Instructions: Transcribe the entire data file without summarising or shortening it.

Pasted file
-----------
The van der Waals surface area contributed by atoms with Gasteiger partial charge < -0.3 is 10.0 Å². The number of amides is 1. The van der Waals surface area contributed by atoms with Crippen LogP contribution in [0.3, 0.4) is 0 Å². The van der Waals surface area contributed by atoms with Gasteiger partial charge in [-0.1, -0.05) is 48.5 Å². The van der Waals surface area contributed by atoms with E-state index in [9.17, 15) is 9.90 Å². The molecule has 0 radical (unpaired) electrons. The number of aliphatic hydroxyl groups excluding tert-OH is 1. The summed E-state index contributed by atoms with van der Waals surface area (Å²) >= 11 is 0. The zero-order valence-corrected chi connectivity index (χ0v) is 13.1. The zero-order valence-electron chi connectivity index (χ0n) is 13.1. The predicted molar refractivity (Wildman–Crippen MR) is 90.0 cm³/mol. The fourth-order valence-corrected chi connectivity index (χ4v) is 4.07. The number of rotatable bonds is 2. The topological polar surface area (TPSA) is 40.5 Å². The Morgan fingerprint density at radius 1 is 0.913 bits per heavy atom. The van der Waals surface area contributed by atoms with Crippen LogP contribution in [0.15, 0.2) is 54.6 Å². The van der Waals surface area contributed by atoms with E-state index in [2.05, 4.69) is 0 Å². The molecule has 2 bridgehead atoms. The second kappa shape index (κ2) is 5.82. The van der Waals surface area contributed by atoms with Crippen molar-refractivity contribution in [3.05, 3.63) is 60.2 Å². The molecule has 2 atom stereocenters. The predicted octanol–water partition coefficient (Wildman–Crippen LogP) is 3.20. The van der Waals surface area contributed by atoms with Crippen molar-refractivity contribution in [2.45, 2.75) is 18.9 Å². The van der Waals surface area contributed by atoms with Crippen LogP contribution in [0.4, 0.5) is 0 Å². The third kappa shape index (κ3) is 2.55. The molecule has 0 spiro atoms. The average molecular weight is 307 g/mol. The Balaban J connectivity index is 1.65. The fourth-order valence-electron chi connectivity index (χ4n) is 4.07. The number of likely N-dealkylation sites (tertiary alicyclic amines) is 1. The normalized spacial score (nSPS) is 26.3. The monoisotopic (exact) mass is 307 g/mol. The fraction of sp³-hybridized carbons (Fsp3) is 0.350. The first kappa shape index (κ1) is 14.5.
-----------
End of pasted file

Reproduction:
The van der Waals surface area contributed by atoms with Gasteiger partial charge < -0.3 is 10.0 Å². The number of amides is 1. The van der Waals surface area contributed by atoms with Crippen LogP contribution in [0.3, 0.4) is 0 Å². The van der Waals surface area contributed by atoms with Gasteiger partial charge in [-0.1, -0.05) is 48.5 Å². The van der Waals surface area contributed by atoms with E-state index in [9.17, 15) is 9.90 Å². The molecule has 0 radical (unpaired) electrons. The number of aliphatic hydroxyl groups excluding tert-OH is 1. The summed E-state index contributed by atoms with van der Waals surface area (Å²) >= 11 is 0. The zero-order valence-corrected chi connectivity index (χ0v) is 13.1. The zero-order valence-electron chi connectivity index (χ0n) is 13.1. The predicted molar refractivity (Wildman–Crippen MR) is 90.0 cm³/mol. The fourth-order valence-corrected chi connectivity index (χ4v) is 4.07. The number of rotatable bonds is 2. The topological polar surface area (TPSA) is 40.5 Å². The Morgan fingerprint density at radius 1 is 0.913 bits per heavy atom. The van der Waals surface area contributed by atoms with Crippen LogP contribution in [0.15, 0.2) is 54.6 Å². The van der Waals surface area contributed by atoms with E-state index in [2.05, 4.69) is 0 Å². The molecule has 2 bridgehead atoms. The second kappa shape index (κ2) is 5.82. The van der Waals surface area contributed by atoms with Crippen molar-refractivity contribution in [3.05, 3.63) is 60.2 Å². The molecule has 2 atom stereocenters. The predicted octanol–water partition coefficient (Wildman–Crippen LogP) is 3.20. The van der Waals surface area contributed by atoms with Crippen molar-refractivity contribution in [2.45, 2.75) is 18.9 Å². The van der Waals surface area contributed by atoms with Crippen LogP contribution in [0.4, 0.5) is 0 Å². The third kappa shape index (κ3) is 2.55. The molecule has 0 spiro atoms. The average molecular weight is 307 g/mol. The Balaban J connectivity index is 1.65. The fourth-order valence-electron chi connectivity index (χ4n) is 4.07. The number of likely N-dealkylation sites (tertiary alicyclic amines) is 1. The normalized spacial score (nSPS) is 26.3. The monoisotopic (exact) mass is 307 g/mol. The fraction of sp³-hybridized carbons (Fsp3) is 0.350. The first kappa shape index (κ1) is 14.5.